IntensiveCareBearSpectatorStatus: PhysicianPosts: 243Joined: 12/22/2018
…Gold is a semi-reliable store of value, but you have to keep it secure…Click to expand…Yep^^Gold will always be around. It has been a compact store of wealth for thousands of years. There is a reason that every central bank in the world buys PHYSICAL gold and that you can sell gold for a good chunk of local currency everywhere in the world that you might go. It is not simply “tradition” for central banks, as the FED answered when asked about the 1970s end of the gold standard. Explaining gold in world finance is beyond the scope of this thread, but most who do their research and understand it will want some in their portfolio for various reasons. Gold will never be the actual currency in people’s pockets and wallets again, but it has its role and utility nonetheless. Regardless of what the ignorant might say, gold is not simply survivalist stuff (although it certainly could help for that) or nut job stuff. If it is, the world’s biggest hedge fund is pretty damn nutty since they are around 5% gold.I view gold as basically a pile of money which represents all ForEx currencies and keeps up with inflation (not day-to-day, but generally in the long term). A handful of gold coins right now buys a decent new car, and the same was true 100 years ago and will be true in 100 years. There is also the old adage of 1oz gold always buying an outfit (Roman toga + belt + sandals or today suit + tie + shoes). Gold does nothing, but paper currencies deflate their buying power by printing… always have, always will. I own a fair amount of gold both physically in coins and in GLD in accounts. I don’t see security of the physical coins as much of an issue for gold (silver gets very heavy and big very fast though). If you could hide a roll or a few rolls of half dollars in your house, you can therefore hide more gold than you’d probably need to ever buy.…to the OP question (I know this thread is old, but he still posts regularly), I would say do whatever meets your goals. Nobody can predict the future, and gold is merely a wealth store… no dividends or gains (“gains” when USD loses buy power). Right now, I’d hold the coins since, as you can see on gold price graphs, gold spiked a ton after the GFC in 2008 but hasn’t been doing much in the last 5 years or so, and gold typically performs well with bear stock markets, market fear, and stimulus of paper money (all of which are likely upcoming at some point). If you want to liquidate for max value, consider waiting until about a year after next market correction… expect around $2000-3000 per oz.There is almost no downside risk to holding gold for awhile or a lifetime; it never goes down significantly (except after times it’d just spiked way way way up in price). Gold cannot be made in a lab or taken from oceans or asteroids on a cost-effective basis… people have been trying those types of schemes since the dawn of civilization. Gold can definitely go sideways in value for awhile, but it still fares much better historically in terms of buying power versus sitting on paper currency or low interest cash saving long term. The only real risk to holding gold is lack of growth and therefore opportunity cost… but that growth is not what it does in the first place. Gold doesn’t pay dividends or replicate itself or invent things or manage a company. That’s why Buffet’s quote is correct… yet short-sighted at the same time. You trade growth prospects for a stable store of value when you buy gold instead of stocks or RE or other things. That is the whole point of it. I hope my gold never goes up in value (since that would mean most of my other stuff is probably struggling with value loss via market crash and/or inflation of USD), but gold sure softens the pain of the portfolio body blows when it does spike.If you do sell your gold, accept no less than spot value for gold on your gold eagle coins. They are well recognized and should be easy to get spot price from at least half your local shops… just confirm by making a few calls before driving to sell. There will be no paperwork since it is AGE coins; precious metals tax info is widely available online. You are responsible after any sale for reporting any capital gains on the transaction. There is probably no record of what you paid for those coins or even that you have them, but don’t forget to do that tax stuff if it applies to you. Also don’t forget to read between the lines. GL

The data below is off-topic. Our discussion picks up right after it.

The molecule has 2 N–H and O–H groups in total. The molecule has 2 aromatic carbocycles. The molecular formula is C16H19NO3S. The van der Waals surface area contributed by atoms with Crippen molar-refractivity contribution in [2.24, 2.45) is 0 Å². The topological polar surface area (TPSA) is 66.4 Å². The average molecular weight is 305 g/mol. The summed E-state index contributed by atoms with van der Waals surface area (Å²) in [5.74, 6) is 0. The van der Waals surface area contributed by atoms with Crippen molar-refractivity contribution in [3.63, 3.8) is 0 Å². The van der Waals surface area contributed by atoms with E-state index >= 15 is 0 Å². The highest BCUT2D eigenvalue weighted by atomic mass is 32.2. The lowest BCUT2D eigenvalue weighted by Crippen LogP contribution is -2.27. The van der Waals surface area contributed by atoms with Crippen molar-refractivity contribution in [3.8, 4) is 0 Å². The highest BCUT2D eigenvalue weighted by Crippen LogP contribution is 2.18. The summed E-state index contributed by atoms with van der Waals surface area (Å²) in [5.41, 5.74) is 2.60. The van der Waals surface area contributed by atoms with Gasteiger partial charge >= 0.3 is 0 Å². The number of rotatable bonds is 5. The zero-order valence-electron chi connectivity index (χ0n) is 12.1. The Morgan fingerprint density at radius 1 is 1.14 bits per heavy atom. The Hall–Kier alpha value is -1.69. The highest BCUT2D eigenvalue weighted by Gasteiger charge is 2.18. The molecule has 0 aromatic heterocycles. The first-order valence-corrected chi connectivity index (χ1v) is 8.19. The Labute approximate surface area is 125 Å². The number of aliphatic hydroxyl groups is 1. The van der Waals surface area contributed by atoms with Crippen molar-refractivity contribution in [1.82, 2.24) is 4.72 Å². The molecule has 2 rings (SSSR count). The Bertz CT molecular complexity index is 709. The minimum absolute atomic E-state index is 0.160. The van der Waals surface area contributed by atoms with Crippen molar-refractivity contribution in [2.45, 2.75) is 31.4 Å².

"Hmm, that sounds risky." - motto of the middle classFunkDoc83ParticipantStatus: PhysicianPosts: 224Joined: 04/12/2018
I have a small stash of non-numismatic gold/silver/palladium, less than 0.5% NW. There’s not much harm in keeping some precious metals around (in the bank safety deposit box).
I had to look up what that even meant LOL. I’ll keep my precious metals next to the depleted uranium bullets in the safe….